Date of Award


Degree Type


Degree Name

Master of Science


Ecology and Evolutionary Biology

Major Professor

Michael R. Pelton

Committee Members

Boyd L. Dearden, Frank J. McCormick


This study was conducted on the Tennessee side of the Great Smoky Mountains National Park west of U.S. 441. The region is mountainous, with diverse habitats and considerable variation in temperature and precipitation. The major objectives were to describe bear movements and activities using radioisotopes and radiotelemetry, to determine diel activity patterns, and to evaluate selected radioisotopes as possible feces tags.

In September of 1974, two penned bears were injected with 60Co or 134Cs. Results of an earlier study using 109Cd and 144Ce were evaluated. All isotopes appear unsatisfactory as suitable feces tags.

From June through September of 1974 and 1975, 82 bears were captured and injected with 54Mn, 65Zn, or equal amounts of both isotopes. A total of 907 scats were collected from the study area; 83 of these scats were radioactive. The closed oak forest was the most productive association for collecting scats per hour of effort. Nonmaintained trails and the west-facing slope of a major ridge accounted for most radioactively-tagged scats. All tagged scats, except four, were located within 3.5 air-km of a possible bear capture site.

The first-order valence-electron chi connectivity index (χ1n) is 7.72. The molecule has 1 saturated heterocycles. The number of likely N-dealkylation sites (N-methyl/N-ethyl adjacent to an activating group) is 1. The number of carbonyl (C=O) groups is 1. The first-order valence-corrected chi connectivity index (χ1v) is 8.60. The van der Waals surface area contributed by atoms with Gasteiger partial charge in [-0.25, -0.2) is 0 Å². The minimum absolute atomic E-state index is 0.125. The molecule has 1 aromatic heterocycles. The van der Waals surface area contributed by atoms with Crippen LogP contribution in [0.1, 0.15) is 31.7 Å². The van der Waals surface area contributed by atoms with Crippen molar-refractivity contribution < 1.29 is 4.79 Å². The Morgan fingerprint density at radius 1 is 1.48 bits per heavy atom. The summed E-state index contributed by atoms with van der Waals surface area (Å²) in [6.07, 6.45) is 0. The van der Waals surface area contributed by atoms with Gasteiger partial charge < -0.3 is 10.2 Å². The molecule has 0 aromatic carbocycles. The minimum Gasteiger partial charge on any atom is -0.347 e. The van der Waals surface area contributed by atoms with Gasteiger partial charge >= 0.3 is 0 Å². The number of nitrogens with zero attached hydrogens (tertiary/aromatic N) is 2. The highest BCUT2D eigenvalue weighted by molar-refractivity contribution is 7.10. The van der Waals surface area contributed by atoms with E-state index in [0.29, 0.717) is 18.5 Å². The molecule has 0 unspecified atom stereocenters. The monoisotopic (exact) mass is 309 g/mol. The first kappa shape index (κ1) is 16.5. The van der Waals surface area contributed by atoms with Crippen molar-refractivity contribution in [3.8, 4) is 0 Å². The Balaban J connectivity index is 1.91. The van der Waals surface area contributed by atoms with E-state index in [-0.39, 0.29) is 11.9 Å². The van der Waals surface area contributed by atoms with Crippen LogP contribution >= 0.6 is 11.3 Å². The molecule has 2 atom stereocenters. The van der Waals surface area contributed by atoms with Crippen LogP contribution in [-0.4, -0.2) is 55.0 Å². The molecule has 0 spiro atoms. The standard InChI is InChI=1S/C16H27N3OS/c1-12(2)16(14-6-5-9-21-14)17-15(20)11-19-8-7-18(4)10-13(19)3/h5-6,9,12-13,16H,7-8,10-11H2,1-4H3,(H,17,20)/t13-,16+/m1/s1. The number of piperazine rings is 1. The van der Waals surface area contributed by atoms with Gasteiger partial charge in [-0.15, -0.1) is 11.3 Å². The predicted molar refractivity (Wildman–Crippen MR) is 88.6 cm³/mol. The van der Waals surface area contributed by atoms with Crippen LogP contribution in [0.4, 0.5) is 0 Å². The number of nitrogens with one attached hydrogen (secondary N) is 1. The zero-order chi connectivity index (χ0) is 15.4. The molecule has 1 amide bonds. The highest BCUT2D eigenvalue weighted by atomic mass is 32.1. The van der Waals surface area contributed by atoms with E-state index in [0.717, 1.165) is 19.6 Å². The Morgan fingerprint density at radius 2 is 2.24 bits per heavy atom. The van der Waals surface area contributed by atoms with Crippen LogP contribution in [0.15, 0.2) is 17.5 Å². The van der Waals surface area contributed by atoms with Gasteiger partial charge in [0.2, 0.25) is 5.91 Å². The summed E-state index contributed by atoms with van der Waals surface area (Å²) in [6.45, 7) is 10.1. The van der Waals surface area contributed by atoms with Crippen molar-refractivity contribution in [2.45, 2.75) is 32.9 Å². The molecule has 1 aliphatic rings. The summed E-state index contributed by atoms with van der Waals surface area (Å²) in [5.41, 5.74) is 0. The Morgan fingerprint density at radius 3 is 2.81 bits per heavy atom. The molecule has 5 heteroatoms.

Radiotransmitters were attached to 8 bears in 1975. Three adult male bears were located too infrequently to describe their home range. Summer home range size of adult females averaged 499 ha (1233 a). Two adult males had an average summer home range of 614 ha (1515 a). Home range size of one subadult male was 517 ha (1276 a). The home of each bear overlapped with the home range of at least one other bear.

Extended movements of two subadult males were recorded during the study. One transplanted panhandler bear was later killed 67 air-km from the release point. Another bear, initially captured in Georgia, was recaptured in 1974 in the study area. Movement of this bear was over 72 air-km.

Bears were most active during diurnal periods. Activity peaked between 0600 to 1000 hr and again between 1500 to 1900 hr. Activity was lowest between 2300 to 0400 hr.

Bears appear to use depressions as bedding sites. In most instances these depressions were created by uprooted trees. These beds are probably used during periods of low activity in the afternoon and at night.

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